This scene along the Thames shows industrial Battersea just opposite Whsitler's own home in the Chelsea region of London. Along the far bank were (reading left to right--although the objects are reversed by the printing process) the spire of St. Mary's church, the slag heap and smoke stacks of the Morgan Company, including the company's office tower known as "Mr. Ted Morgan's Folly."
The Nocturne was Whistler's signature creation and embodied many of Whistler's principal theories about art, including the translation of the everyday into the poetic and beautiful through the artist's creative process. Many of his Nocturnes began from drawings and sketches done from memory. Whistler's "Ten O'Clock" lecture provides a description that perfectly captures the intention and effect of his nocturnes, such as this:
"And when the evening mist clothes the riverside with poetry, as with a veil, and the poor buildings lose themselves in the dim sky, and the tall chimneys become campanili, and the warehouses are palaces in the night, and the whole city hangs in the heavens, and fairy-land is before us—then the wayfarer hastens home; the working man and the cultured one, the wise man and the one of pleasure, case to understand, as they have ceased to see, and Nature, who, for once, has sung in tune, sings her exquisite song to the artist alone."
This painting shows a man seated on a bench, facing the viewer. He leans forward slightly and his right hand reaches across his body to point toward a group of coins on the ground. He is dressed in tattered clothing and his feet are bare. The bench where he is seated is inscribed with the letters: P. Q. P. C. /T. T. This is an outdoor scene with open sky in the background and some vegetation on a ledge above him, but there are no details to indicate the exact location. Another man is shown in the background at the right, walking hunched over and using a staff. There is a strong contrast between dark and light in this painting. The figure of the walking man and the dark shapes of buildings are outlined against the light backdrop of the sky. A strong warm light, from the left side of the painting, highlights the knees, hand and upper body of the seated man.
This painting is a portrait of the Greek philosopher, Crates of Thebes. The writings of biographer, Diogenes Laertius, relate that Crates gave up his wealth to devote himself to the Cynic philosophy. The Cynics embraced poverty and hardship and spoke against social conventions which they believed were an impediment to living in accord with nature. Crates was nicknamed, "Door Opener" from his habit of entering houses to offer advice. A saying attributed to him was, " That a man ought to study philosophy, up to the point of looking on generals and donkey drivers in the same light."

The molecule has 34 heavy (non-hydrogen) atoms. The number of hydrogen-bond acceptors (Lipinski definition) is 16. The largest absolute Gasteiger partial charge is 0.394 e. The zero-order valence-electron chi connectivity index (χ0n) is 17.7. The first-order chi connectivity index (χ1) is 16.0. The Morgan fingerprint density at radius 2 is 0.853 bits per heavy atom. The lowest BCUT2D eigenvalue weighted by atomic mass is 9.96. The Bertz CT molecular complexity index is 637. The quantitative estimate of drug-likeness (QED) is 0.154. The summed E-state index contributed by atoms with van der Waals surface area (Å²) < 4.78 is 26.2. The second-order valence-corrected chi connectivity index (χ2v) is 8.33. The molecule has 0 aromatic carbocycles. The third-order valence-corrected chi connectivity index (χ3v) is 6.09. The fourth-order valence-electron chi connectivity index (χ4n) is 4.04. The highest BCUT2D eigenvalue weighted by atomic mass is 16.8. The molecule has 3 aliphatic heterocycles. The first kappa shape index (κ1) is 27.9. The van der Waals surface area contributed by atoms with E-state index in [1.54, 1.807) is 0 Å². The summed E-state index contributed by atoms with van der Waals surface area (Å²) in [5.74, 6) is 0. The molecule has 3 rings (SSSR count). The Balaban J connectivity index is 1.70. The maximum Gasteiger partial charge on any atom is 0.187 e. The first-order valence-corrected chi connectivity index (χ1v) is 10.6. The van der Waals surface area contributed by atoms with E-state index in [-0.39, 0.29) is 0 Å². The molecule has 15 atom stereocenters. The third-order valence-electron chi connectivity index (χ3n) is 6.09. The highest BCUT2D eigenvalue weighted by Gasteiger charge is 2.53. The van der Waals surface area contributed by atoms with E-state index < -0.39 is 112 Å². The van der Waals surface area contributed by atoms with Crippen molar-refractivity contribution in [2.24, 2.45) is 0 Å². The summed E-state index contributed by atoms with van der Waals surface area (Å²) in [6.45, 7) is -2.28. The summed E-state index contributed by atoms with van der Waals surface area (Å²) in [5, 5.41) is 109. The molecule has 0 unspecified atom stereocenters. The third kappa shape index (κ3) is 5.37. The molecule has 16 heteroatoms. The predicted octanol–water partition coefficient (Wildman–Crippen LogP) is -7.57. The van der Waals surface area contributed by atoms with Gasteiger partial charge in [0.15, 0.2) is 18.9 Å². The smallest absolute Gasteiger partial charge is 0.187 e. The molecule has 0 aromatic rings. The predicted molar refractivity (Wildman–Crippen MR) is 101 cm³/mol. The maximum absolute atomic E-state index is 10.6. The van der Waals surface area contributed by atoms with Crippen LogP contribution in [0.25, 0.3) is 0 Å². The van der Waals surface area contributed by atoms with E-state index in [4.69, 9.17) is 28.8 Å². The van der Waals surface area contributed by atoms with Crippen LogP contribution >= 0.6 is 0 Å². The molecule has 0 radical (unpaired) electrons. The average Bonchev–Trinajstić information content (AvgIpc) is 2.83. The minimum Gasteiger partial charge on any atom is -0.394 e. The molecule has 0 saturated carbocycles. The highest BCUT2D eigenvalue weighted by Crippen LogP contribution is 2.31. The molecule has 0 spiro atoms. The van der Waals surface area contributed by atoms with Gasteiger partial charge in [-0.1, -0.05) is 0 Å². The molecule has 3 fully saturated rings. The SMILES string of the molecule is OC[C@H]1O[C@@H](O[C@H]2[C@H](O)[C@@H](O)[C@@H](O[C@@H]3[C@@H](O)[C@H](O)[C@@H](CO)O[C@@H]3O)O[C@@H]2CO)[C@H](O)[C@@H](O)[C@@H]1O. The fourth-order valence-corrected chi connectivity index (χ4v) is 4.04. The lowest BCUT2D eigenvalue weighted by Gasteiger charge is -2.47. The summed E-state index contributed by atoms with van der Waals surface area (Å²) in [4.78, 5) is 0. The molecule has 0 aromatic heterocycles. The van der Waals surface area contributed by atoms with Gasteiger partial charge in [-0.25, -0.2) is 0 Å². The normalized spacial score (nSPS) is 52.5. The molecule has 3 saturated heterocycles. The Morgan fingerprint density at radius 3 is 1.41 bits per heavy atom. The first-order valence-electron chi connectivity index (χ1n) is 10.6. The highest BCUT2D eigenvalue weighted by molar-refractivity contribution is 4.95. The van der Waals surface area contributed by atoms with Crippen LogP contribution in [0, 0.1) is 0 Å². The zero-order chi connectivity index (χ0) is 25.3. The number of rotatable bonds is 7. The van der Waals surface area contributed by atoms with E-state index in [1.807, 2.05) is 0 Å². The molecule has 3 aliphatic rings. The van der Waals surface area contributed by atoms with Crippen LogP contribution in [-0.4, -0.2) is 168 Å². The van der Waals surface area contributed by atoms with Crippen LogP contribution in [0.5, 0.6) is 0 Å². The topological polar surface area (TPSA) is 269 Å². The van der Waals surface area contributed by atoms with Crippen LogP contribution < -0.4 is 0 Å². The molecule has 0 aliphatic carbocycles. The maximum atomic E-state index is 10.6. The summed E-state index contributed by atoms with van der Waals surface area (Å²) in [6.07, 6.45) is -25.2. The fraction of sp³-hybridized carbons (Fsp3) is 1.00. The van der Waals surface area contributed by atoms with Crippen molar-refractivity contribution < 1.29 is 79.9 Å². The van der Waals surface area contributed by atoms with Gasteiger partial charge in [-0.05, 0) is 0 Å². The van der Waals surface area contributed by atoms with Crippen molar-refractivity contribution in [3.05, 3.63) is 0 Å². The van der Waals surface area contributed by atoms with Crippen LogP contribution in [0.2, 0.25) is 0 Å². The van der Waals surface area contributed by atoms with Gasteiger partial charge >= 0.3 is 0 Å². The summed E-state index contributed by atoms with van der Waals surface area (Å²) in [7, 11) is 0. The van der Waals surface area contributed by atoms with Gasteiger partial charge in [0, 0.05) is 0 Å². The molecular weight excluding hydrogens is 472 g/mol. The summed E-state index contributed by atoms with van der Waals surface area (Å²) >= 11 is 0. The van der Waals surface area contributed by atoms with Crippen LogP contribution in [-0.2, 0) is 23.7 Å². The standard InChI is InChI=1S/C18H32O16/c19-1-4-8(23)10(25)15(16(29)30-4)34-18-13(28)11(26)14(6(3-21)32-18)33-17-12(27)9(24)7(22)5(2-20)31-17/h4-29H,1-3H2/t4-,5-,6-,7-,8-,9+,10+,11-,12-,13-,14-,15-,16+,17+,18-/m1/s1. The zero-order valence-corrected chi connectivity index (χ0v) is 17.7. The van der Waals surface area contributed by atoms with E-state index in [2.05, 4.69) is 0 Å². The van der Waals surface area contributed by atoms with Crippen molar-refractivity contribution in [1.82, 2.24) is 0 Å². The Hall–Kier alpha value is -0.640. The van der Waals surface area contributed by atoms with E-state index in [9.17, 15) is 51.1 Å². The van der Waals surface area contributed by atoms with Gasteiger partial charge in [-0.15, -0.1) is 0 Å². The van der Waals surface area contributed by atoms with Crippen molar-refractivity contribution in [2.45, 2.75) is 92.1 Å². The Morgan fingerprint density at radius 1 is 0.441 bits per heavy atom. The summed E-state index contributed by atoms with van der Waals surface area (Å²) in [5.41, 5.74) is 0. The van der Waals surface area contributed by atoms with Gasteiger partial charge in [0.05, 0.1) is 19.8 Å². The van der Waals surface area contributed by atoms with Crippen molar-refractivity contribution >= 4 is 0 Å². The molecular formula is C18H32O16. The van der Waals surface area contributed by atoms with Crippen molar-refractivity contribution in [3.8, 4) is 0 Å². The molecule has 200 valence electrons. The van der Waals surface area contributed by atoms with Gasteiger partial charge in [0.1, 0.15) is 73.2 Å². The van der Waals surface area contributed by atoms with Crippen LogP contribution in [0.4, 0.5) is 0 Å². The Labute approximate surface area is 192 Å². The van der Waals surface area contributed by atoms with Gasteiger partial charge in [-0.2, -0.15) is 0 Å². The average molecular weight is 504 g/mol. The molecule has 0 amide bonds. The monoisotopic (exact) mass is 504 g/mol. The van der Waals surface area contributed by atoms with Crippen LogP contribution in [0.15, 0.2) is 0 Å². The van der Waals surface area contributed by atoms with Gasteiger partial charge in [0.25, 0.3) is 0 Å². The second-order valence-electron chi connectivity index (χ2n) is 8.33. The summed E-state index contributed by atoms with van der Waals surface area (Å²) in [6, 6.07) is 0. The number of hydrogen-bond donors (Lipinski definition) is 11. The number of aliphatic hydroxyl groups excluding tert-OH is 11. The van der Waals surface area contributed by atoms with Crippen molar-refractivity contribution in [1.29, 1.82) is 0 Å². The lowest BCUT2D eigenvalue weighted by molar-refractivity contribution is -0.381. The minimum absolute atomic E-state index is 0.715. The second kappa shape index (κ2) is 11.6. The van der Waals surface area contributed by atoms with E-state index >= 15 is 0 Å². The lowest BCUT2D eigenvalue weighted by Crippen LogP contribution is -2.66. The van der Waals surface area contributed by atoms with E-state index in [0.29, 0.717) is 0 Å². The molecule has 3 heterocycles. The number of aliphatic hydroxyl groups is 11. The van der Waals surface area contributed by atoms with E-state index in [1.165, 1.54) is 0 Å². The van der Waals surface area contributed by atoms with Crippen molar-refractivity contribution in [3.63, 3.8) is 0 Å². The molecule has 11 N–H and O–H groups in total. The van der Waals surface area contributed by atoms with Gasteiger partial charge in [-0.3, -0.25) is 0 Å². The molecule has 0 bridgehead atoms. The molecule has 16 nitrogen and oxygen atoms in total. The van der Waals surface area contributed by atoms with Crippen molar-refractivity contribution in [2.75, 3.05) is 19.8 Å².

Here, Fetti has painted the philosopher, dressed in ragged clothing, as if he is speaking directly to the viewer. Crates is pointing to some coins on the ground beside him, perhaps a reference to his disgarded wealth or his life of poverty. The meaning of the initials carved on his bench is not known.
A partial view of a four-story building, concentrating on pairs of windows on each story and a wrought iron fence on the ground level. Windows have window boxes or balconies; on the ground level are several dogs on either side and a pair of milk cans at the center in front of the fence.
Whistler focused on lithography over etching during the 1890s, making his etched views of Paris, that were never printed in editions, quite rare.
Whistler uses a partial representation to evoke the whole, playing on the theme and variation offered by the pairs of windows on each floor of the building, as well as for the dogs and cans in the foreground. Another playful touch is the way he employs his "butterfly" signature on the left side to balance the join on the downspout on the right side of the image.
Text: Team Work Wins! Your Work Here Makes Their Work Over There Possible - With Your Help They Are Invincible - Without It They Are Helpless - Whatever You Make, Machine Gun or Harness, Cartridges or Helmet, They Are Waiting For It. Issued By Authority Ordnance Department, U.S. Army